In a yoga class, this might mean pushing ourselves beyond our abilities. For example, if you have not even practiced headstand and you have no idea what your body is capable of on that front, then it might be best to either call the teacher over for an assist or wait until you can try it against a wall. Pushing ourselves into poses just because “everyone else is doing it” can strain the body and put us in situations we aren’t quite ready for. This doesn't mean that it's bad to take risks, but that we need to prepare ourselves and meet our body where it is at.
This type of enabling also occurs of the mat, often most visible in relationships with others. An example might be if you have a very one-sided relationship with a friend. Something wherein she only reaches out in times of emotional need, and does not give nourishment back to you / the relationship. Often, we choose to appease this friend. We listen patiently and provide words of consolation and praise. And then we leave the interaction feeling drained; we gave energy without receiving any in return and are thus depleted. In choosing to respond to the “friend” this way, we are enabling her to continue this energy-taking relationship, and we are also enabling ourselves to use our most precious resources of time and energy in a non-productive, unauthentic way. A healthier alternative could be setting boundaries that allow us to communicate compassion toward our friend while also communicating compassion toward ourselves.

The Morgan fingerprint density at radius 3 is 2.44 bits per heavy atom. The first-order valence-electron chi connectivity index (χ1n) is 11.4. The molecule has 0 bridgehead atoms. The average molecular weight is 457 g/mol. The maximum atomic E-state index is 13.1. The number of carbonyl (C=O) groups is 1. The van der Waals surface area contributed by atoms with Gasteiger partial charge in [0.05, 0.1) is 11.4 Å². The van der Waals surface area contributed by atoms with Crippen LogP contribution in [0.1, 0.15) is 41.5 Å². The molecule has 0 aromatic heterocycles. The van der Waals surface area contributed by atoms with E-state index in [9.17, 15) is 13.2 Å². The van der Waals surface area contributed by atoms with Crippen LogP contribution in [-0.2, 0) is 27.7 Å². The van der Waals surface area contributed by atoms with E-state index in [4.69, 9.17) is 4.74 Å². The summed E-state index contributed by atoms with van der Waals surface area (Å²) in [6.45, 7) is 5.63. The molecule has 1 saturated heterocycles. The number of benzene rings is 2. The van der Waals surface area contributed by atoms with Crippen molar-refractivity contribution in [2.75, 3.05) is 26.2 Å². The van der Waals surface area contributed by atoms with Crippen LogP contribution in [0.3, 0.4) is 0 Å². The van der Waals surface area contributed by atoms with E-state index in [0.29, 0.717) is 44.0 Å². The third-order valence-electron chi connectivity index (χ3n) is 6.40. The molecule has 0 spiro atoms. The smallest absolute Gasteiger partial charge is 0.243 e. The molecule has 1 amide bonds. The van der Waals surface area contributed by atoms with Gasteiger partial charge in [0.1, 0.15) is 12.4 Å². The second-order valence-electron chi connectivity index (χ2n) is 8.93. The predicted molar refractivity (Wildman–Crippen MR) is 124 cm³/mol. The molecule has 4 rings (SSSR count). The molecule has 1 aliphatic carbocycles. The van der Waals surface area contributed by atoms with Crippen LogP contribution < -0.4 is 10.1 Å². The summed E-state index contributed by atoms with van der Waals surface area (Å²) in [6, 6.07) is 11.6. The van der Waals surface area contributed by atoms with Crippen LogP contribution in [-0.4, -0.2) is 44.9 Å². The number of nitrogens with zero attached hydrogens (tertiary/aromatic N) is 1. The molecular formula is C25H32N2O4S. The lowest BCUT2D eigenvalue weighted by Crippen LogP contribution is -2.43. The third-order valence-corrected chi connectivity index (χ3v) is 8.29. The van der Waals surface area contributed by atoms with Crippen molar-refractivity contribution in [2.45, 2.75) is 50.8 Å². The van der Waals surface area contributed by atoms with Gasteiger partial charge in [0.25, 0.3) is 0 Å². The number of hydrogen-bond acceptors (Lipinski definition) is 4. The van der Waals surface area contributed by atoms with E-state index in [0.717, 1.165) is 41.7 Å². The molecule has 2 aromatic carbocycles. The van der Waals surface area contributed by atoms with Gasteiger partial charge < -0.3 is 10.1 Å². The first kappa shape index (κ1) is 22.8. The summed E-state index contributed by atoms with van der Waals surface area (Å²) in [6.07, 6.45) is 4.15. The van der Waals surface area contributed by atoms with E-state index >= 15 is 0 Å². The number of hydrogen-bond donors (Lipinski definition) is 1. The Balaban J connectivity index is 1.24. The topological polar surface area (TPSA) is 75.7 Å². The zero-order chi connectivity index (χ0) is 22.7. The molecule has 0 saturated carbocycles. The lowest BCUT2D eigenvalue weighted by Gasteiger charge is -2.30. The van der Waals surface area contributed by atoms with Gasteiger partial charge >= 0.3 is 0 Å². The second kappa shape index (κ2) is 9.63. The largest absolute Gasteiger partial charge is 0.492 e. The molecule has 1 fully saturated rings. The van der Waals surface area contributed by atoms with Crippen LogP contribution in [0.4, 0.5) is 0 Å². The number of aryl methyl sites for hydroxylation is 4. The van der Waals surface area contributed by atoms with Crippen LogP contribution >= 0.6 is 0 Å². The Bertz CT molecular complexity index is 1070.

Ultimately, whether we are enabling in our relationships with ourselves or with others, it comes down to the same thing: a need for authentic, nourishing interaction. We can break out of our tendencies to enable by choosing instead to empower.